German-born Palestine-raised composer
relocated to the USA in 1946 and in 1955 moved to New York, where he began
to work on Broadway musicals.
French-born Jean-Jacques Perrey moved to the same place in 1960 and, influenced by
Pierre Schaeffer's "musique concrete", began to compose music by cutting and
splicing together bits of tape.
His first album, Prelude Au Sommeil (1958), was actually an album of electronic pop (ostensibly for relaxation) performed on a proto-synthesizer invented in 1941 by Georges Jenny, the "ondioline", also featured on the
EP Mister Ondioline (1960).
When the two met, they recorded an album based
on that technique of electronic assemblage, The In Sound from Way Out (1966). Their second album, Kaleidoscopic Vibrations (1967), added the Moog synthesizer and included a catchy ditty, Baroque Hoedown (destined to become a Walt Disney theme).
Kingsley then used the new instrument to record Music To Moog By (1969),
that included another catchy novelty, Popcorn. Three years later a member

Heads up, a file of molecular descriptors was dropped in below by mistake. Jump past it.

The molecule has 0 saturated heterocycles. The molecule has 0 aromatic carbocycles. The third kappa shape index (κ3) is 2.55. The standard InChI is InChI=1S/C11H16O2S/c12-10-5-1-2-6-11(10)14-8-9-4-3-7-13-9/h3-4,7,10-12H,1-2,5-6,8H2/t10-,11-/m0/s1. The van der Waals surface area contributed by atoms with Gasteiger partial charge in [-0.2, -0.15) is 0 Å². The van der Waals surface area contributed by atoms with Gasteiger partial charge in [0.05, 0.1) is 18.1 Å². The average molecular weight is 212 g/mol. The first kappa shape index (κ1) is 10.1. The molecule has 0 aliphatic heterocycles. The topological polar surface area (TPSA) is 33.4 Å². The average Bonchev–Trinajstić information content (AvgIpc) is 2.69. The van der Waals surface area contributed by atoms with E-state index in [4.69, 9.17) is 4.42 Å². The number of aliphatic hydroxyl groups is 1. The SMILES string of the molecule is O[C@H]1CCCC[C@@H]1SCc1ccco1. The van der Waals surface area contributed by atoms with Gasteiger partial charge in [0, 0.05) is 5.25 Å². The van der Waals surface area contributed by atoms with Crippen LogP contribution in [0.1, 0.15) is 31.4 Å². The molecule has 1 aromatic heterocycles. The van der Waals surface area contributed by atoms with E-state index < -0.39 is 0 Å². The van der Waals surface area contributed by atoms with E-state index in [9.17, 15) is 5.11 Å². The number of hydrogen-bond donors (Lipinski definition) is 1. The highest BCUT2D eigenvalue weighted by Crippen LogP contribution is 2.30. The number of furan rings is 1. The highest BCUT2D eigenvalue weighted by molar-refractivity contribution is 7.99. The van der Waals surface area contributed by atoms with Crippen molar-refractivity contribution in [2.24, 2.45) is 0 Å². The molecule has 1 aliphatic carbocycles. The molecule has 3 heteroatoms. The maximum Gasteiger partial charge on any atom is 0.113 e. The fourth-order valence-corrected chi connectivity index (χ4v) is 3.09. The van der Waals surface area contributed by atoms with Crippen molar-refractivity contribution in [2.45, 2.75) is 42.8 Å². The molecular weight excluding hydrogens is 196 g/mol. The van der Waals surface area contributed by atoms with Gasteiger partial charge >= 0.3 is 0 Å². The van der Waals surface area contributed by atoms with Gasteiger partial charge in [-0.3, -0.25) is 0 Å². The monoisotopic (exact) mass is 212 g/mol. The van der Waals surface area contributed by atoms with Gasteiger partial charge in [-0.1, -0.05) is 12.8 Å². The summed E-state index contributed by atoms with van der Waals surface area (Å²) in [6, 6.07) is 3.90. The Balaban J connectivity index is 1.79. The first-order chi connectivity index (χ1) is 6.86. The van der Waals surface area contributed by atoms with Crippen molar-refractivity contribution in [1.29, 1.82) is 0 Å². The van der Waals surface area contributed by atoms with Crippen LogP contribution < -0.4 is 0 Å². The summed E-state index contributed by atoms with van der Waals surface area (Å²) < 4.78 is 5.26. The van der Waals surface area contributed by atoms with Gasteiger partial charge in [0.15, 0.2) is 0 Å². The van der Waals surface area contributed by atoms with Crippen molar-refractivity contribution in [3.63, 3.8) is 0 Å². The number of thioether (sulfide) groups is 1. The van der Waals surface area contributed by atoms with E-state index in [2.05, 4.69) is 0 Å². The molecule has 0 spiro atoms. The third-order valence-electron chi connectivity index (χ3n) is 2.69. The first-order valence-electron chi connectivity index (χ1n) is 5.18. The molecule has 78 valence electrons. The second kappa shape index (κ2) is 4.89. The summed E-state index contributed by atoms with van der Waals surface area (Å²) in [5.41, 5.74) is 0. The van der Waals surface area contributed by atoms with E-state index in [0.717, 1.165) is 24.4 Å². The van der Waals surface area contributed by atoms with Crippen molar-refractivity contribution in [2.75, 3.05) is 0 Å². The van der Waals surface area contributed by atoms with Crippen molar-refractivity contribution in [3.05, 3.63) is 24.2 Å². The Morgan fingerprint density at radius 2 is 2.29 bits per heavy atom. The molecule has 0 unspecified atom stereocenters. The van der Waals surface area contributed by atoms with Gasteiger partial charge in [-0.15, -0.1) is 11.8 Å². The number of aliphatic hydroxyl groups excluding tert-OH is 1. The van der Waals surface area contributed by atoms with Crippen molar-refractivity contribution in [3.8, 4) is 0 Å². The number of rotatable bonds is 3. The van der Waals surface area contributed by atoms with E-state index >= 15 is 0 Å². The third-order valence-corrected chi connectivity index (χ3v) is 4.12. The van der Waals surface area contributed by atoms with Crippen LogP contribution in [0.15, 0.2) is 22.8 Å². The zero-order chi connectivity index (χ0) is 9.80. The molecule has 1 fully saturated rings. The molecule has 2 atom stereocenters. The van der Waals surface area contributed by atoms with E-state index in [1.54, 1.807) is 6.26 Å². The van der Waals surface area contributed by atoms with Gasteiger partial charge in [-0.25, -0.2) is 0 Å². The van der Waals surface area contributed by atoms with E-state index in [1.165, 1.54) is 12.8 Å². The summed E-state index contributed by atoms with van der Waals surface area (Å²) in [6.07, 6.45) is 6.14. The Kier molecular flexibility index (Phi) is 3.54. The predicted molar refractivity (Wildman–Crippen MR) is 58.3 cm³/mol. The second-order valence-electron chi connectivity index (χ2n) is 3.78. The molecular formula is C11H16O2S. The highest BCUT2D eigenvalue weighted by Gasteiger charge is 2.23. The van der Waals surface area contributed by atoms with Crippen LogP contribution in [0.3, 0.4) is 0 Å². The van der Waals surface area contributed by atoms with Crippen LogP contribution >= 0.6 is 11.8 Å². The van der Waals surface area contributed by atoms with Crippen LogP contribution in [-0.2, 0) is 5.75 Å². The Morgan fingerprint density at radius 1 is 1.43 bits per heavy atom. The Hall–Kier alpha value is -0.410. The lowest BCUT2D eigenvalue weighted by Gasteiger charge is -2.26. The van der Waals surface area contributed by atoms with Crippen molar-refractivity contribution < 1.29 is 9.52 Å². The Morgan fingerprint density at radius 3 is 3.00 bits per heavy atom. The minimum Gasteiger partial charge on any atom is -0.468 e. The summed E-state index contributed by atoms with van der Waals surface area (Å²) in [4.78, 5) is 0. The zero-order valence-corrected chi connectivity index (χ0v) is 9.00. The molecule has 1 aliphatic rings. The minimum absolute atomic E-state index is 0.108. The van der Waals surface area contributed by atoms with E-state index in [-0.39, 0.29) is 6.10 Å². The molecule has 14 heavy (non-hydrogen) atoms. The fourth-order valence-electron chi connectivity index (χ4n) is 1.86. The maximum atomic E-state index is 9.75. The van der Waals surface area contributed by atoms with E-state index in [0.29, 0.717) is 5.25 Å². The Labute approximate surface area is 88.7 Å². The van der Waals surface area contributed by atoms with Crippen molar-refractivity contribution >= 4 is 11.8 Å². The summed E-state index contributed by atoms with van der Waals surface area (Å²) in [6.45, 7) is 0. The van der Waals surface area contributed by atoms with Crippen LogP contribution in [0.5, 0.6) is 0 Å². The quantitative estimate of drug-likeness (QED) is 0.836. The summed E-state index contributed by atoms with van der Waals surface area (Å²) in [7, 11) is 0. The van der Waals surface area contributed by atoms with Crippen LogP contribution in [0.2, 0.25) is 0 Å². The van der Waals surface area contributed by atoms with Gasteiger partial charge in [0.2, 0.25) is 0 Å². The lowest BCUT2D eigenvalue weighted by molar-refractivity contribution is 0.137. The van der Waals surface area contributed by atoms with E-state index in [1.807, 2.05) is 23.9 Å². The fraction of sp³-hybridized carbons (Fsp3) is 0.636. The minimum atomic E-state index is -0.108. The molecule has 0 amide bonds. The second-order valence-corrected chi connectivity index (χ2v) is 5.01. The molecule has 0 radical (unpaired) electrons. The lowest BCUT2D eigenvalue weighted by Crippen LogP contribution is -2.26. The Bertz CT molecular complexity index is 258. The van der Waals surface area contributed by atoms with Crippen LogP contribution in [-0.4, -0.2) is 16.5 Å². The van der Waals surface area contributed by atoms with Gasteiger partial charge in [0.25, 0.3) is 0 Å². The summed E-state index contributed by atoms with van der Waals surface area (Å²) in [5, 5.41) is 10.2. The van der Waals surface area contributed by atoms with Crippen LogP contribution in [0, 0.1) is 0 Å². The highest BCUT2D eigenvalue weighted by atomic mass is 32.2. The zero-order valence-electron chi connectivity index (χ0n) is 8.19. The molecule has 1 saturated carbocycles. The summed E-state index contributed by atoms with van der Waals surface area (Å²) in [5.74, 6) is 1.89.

of his First Moog Quartet, Stan Free, played the Moog on a German cover of that
tune by Hot Butter that became the first worldwide hit of electronic music.
The First Moog Quartet had debuted at the Carnegie Hall in 1970
(one of the earliest live performances of a synthesizer), and Kingsley
had composed a Concerto for Moog (1971) scored for
synthesizer quartet and symphony orchestra.
God Is A Moog (Reboot Stereophonic, 2006) is a double-disc antohology of the religious compositions of Gershon Kingsley.
Jean-Jacques Perrey also recorded the solo album
The Amazing New Electronic Pop Sound (1968).
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